In chapter eighteen in the section Under European Rule, the European advantage contributed to scientific racism in Asian and African colonies in Europe. Scientific racism was a result of classifying human being into categories with whites on top and minorities on bottom. This also led to whites fearing to even coming close to minorities as they believed minorities would affect their health if they encountered them. In Chapter eighteen, there was also forced labor in Congo as the villagers were forced to collect rubber and if they rebelled, they were killed or taken away to die. In Indonesia they were forced to pick cotton and was also beaten and whipped if they rebelled or if it was not good enough. This led to the Maji Maji rebellion in 1904-1905 which persuaded the Germans to stop forcing cotton. The European Advantage was successful against African colonies because while in Indonesia cotton picking stopped, it did not necessarily stop in African colonies or in Europe countries as well as it continued well over into part of the nineteenth century.

In chapter nineteen in the section The Ottoman Empire and the Westin the Nineteenth Century, the American Intrusion and the Meiji Restoration in Japan agreed to unequal treaties with Western allies, it fell through due to the heavy demands which led to a brief civil war. In 1868, a fifteen-year-old boy named Meiji helped Japan in what was known as the Meiji Restoration. The Meiji Restoration was done without massive destruction and after the American Civil War, Western allies had less pressures on Japan and backed away, giving Japan a chance to breathe without the West breathing down their necks.

In Japan also, there was a small feminist movement that arose due to the oppression of females. Women playing a prominent role in public life for Japan was seen as a joke, and they were even forbidden from attending meetings for political matters as well as joining parties in what is known as the Peace Preservation Law which lasted from 1877 to 1922.Leading the movement was nineteen-year-old Kishida Toshiko who went on a two-month speaking tour to address the oppression that women faced. She even went on to say that “only equality and equal rights” would allow Japan “to build a new society” (706) meaning that Japan would stay the same if change did not occur. Male and female reformers in Japan argued that “the oppression of women was an obstacle to the country’s modernization and that family reform was essential to gaining the respect of the West” (706) meaning that without equality the changes of the West gaining respect for them was slim to none if they could not give women equal rights. The European advantage is different from this as Japan was allowing oppression against females and not Europeans and Japan reformers wanted Europeans to like them.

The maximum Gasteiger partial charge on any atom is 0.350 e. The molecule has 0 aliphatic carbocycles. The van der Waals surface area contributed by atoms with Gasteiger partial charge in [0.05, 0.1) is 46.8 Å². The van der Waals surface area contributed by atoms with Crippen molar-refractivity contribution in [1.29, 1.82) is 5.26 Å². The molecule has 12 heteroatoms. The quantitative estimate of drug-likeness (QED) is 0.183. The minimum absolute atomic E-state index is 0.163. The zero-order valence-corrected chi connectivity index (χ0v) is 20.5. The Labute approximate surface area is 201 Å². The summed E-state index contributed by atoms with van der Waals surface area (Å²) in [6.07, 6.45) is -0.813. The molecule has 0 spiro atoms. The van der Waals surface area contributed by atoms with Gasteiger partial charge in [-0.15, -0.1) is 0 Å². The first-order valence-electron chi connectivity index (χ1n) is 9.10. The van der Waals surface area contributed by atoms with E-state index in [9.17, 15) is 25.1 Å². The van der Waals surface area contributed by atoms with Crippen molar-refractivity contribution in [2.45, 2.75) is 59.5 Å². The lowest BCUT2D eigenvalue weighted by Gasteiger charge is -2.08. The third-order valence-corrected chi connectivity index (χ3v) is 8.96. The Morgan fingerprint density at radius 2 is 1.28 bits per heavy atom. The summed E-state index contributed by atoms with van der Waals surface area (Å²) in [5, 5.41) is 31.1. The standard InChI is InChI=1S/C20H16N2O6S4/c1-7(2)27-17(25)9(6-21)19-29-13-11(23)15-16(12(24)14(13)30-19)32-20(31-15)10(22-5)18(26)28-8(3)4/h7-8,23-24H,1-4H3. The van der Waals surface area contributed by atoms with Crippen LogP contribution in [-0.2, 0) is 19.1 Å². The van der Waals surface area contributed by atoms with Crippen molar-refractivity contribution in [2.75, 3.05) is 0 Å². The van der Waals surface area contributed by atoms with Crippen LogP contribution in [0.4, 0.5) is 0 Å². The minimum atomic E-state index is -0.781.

In conclusion, the European advantage has changed over time and has helped Europeans gain even more of an advantage from chapters thirteen to sixteen to chapters seventeen to twenty-two since oppression against other races and countries was not hard for Europeans because they had the upper hand against those countries. Oppression against countries and minorities have not changed over time and has gotten worse especially in today’s society and racism has too. While oppression has shaped the world and has made the world what it is today, it is sad to see how much the world has not changed at all over the years since the 1450s and how Europeans today still have an advantage.

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How European Advantage has Shaped Oppression. (2022, Sep 05). Retrieved January 29, 2023 , from